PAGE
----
Snøhetta’s transformed public garden at 550 Madison Avenue receives final city approvals

January 7, 2020

Renderings courtesy of Snøhetta and MOARE

The privately-owned public space (POPS) on the ground floor of Philip Johnson and John Burgee’s Postmodern skyscraper at 550 Madison Avenue declined over time due to multiple alterations and was often described as being “tall, skinny, and dark.” As part of Snøhetta’s transformation of the landmark, the garden is receiving a lot of attention. In December, developer Olayan Group revealed plans to increase the public space by 50 percent while creating “a welcoming sensory retreat in the heart of East Midtown.” After being approved by the Landmarks Preservation Commission last year, the open space has now received its final approval from the Department of City Planning.

Snøhetta, 550 Madison Avenue, AT&T Building, Olayan Group

Snøhetta, 550 Madison Avenue, AT&T Building, Olayan Group Renderings courtesy of Snøhetta and MOARE

The planned garden will total 21,000 square feet. The otherwise dark and enclosed space will be opened up under a delicate canopy. The space will offer a range of seating options, public bathrooms, and bike racks. Nearly half of the area will be planted with up to 40 new trees and a variety of annuals, perennials, and evergreens.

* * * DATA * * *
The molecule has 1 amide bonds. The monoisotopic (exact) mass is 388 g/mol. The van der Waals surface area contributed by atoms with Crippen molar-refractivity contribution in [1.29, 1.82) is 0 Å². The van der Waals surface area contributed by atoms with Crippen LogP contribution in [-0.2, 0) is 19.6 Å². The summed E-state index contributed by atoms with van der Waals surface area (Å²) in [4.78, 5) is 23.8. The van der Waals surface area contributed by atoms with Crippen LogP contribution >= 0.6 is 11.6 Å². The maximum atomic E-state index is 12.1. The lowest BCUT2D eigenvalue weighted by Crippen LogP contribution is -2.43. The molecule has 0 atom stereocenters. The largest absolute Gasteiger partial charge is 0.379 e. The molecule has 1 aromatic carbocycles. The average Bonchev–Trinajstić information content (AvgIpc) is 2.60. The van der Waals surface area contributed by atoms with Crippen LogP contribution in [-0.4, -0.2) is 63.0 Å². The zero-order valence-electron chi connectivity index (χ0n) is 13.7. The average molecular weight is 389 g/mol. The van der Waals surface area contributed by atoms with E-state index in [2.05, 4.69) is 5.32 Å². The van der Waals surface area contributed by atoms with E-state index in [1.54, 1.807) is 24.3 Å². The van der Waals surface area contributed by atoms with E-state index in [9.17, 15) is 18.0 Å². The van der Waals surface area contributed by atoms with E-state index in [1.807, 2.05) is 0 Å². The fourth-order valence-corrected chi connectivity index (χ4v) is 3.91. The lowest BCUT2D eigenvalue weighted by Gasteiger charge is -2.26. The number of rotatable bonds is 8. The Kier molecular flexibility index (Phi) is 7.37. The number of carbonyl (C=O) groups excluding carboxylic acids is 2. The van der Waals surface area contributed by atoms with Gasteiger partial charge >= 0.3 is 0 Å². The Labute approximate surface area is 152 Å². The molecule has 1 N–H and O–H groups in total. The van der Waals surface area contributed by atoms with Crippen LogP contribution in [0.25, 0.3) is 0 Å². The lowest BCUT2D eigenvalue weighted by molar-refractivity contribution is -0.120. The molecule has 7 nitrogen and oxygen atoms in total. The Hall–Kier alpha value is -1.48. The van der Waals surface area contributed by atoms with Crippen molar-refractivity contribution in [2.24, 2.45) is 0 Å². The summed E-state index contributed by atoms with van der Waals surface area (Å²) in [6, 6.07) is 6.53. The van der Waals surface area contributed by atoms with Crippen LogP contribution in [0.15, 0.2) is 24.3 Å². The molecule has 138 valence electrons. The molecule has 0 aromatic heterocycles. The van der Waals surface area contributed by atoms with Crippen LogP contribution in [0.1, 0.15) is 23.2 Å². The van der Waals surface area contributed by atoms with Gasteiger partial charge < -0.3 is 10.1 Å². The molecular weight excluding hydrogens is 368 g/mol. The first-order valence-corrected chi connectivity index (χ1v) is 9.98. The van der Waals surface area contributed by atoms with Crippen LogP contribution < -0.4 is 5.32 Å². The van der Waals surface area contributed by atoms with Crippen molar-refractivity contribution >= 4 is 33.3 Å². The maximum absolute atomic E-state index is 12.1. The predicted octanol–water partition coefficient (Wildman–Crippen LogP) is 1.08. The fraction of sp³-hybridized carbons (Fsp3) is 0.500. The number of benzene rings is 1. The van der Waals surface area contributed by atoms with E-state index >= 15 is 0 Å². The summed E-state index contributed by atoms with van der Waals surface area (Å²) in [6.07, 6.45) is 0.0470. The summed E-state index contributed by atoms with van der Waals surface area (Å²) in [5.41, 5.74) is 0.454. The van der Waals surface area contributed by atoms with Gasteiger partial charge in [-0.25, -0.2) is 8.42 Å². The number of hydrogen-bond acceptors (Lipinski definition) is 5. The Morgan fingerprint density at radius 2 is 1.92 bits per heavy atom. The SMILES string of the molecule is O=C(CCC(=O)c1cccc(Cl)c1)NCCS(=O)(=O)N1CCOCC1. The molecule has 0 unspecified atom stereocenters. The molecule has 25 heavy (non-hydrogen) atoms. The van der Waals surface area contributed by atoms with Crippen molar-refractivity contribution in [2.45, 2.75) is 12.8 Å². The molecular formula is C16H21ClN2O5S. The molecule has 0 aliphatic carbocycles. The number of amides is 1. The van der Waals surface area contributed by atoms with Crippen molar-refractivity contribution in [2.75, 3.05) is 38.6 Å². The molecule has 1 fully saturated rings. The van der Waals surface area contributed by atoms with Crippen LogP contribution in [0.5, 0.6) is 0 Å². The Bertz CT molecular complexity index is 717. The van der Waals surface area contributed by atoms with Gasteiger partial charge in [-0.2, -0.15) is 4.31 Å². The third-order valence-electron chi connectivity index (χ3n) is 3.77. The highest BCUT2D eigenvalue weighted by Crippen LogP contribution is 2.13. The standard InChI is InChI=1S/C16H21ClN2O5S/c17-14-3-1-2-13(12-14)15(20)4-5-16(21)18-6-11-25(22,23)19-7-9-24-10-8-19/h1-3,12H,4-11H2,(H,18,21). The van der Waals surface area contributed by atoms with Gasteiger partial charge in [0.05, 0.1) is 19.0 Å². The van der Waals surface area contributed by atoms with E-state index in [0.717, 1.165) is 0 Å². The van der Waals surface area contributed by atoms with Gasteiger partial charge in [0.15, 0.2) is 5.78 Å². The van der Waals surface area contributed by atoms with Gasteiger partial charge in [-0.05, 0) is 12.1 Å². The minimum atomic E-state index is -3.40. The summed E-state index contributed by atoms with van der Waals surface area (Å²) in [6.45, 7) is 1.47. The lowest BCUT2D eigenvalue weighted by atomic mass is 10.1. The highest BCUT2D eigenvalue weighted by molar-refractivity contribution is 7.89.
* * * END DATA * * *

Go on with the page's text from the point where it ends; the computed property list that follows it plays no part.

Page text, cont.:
Snøhetta, 550 Madison Avenue, AT&T Building, Olayan Group Rendering courtesy of Snøhetta and MOARE

“Philip Johnson and John Burgee’s vision for 550 Madison was to create not only a unique office building but a dignified and attractive community amenity with public open space,” said Erik Horvat, managing director of real estate at Olayan America, in December. “As the largest outdoor space of its kind in this district, the garden at 550 Madison will be a new anchor point in the heart of Midtown Manhattan, and a huge amenity to the local community and our world-class office tenants.”

“We’re thrilled to be a part of re-envisioning the future of this historic site, by imagining a precedent for New York’s changing demands on privately-owned public spaces,” added Michelle Delk, partner and director of landscape architecture at Snøhetta. “A contrast to the urbanity of midtown, this new garden complements the adjacent tower while drawing upon the vibrancy of the neighborhood and the natural history of the region, offering visitors an immersive respite in the city.”

550 Madison Avenue, AT&T Building, GenslerRendering courtesy of Gensler

The garden will connect to the building’s lobby, whose transformation was revealed with new renderings in October. Gensler—the firm responsible for the lobby design—added a large window overlooking the outdoor space and visible from Madison Avenue. For those who may not be aware of the garden’s existence in the rear of the building, the window is intended to function as a signal of what lies beyond.

Editor’s Note: This story was originally published on December 5, 2019, and has been updated.


Renderings courtesy of Snøhetta and MOARE

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